If we can ever see Wall Street and the world’s other stock markets (like ours), which all play follow the leader, get de-spooked by the leader of the free world i.e. Donald “the tweeter” Trump, then I reckon our top 20 stocks, as a group, should be set for a nice rebound.
I like investing in beaten up quality companies when I think the market has overreacted to more-temporary stimuli.
Right now, Donald’s tariff tweeting and the threat of a trade war, combined with our Royal Commission here, which has hurt the banks’ share prices, has collectively made the top 20 stocks perform terribly.
The following table shows all negative results for the March month and year-to-date. It’s not pretty and it’s mainly down to Donald.
The top 20 lost 4.7% and these stocks have been in the doldrums for at least two years. But when optimism takes over from negativity, driven by Donald’s tweets or maybe fears around fast-rising interest rates in the USA, then they fall like a stone.
If Donald and China can reach an agreement and the Fed is measured in its rate rising, then we could see stocks work higher.
The US economic outlook remains strongly positive and reporting season, which starts this week in the States, is expected to see an 18.4% spike in profits for the top 500 US companies in the S&P 500 Index.
OK, that’s the outward appeal for the top 20 stocks but what’s the inward special appeal for our top 20? I did some Sunday calculations to see if there are other reasons to like the top 20 stocks.
Checking out the analysts’ view from FN Arena on the top 20 (current price –v- consensus target price and forecast dividend), I found:
Apart from Macquarie and IAG, most of these companies look appealing from a capital gain plus dividend potential point of view. And BHP is believed to have a special dividend in store later in the year, after it sells off its shale assets.
And note you have to throw in the franking credits, which make the story even more attractive.
Of course, the capital gain predictions rest on the calibre of analysts to be right, and the dividends to stay pretty close to the past year, but the suggestion of investing in beaten up, quality companies looks pretty convincing.
If someone put $100,000 into these stocks (say allocating $5,000 to each), I calculated the capital gain would be around 10.5%. Meanwhile, the dividend yield across the whole 20 stocks would be 4.87% before franking credits. So let’s say a 17% gain, betting on some of our best companies and businesses that would have a damn good chance of returning you good incomes, even if the stock market crashed.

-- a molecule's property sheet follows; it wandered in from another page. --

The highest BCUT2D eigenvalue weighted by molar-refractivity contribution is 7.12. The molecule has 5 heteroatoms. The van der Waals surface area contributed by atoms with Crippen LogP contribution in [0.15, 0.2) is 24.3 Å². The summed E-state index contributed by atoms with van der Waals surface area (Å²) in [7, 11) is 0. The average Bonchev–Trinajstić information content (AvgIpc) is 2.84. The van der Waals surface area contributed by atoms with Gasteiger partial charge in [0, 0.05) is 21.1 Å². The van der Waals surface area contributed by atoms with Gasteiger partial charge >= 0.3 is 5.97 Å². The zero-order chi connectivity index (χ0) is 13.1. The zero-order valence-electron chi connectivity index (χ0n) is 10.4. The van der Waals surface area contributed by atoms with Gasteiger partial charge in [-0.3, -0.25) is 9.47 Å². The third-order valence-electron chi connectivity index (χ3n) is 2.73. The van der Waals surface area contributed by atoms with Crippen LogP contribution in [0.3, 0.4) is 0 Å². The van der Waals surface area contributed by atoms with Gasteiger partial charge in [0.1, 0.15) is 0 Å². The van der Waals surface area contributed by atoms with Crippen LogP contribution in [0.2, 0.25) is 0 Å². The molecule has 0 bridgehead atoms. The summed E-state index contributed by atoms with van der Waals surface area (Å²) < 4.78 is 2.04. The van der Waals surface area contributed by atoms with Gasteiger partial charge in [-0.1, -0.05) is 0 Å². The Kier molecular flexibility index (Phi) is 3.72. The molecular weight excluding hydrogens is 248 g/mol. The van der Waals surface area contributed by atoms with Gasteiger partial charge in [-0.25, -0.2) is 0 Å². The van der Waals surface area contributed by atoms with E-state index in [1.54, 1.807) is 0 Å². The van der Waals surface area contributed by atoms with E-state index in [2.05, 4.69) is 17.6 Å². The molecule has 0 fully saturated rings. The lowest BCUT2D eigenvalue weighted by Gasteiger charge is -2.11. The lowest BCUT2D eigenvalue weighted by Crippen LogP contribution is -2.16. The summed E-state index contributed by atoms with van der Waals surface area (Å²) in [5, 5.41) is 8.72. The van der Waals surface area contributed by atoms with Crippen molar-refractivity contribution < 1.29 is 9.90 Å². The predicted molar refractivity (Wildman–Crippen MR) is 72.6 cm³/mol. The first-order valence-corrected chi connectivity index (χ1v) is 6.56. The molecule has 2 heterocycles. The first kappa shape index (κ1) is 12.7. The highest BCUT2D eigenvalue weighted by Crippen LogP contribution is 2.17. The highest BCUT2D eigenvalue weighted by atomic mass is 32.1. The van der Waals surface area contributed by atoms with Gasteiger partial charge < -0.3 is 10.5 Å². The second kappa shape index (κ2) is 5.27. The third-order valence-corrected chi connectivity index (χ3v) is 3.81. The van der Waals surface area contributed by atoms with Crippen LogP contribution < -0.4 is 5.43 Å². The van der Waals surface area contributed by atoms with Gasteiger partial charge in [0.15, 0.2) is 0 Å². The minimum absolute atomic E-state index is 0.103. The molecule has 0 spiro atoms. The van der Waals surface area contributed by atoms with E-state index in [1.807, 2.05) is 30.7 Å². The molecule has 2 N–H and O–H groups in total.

I like this scenario because my Switzer Dividend Growth fund (or SWTZ) is heavily exposed to many of these companies and Donald’s tariff tweeting has coincided with the unit price falling from $2.57 on March 12.
When did the first hint of a Trump tariff play show up in the news? That was March 8. Since that time, the run of Aussie economic data has been great and there have been no new revelations from the Royal Commission.
If Donald can avoid more trade trouble talk with China and avoids a trade war, then the stock market will rebound. He should then concentrate on getting Wall Street onside before the mid-term elections in November. Our Royal Commission will end in September, and I expect more good economic, as well as corporate profit, news will be revealed locally.
It makes my bets on Australia’s top 20 companies a fairly persuasive and believable story.
But it does rest on Donald.
One final point, Rudi Filapek Vandyke came on my TV show on Monday and produced this chart, which could be good news for the top 20 stocks.
The blue line shows high performing growth companies and the yellow line shows stocks like the top 20 underperforming. The gap between the lines is what it was like in 2016, when a rotation out of growth stocks happened into the top 20 type stocks. Rudi says this big gap now could be saying that a rotation this year into the top 20 stocks is not such a wayout suggestion.
I hope for all of us and my fund’s sake that he’s right!
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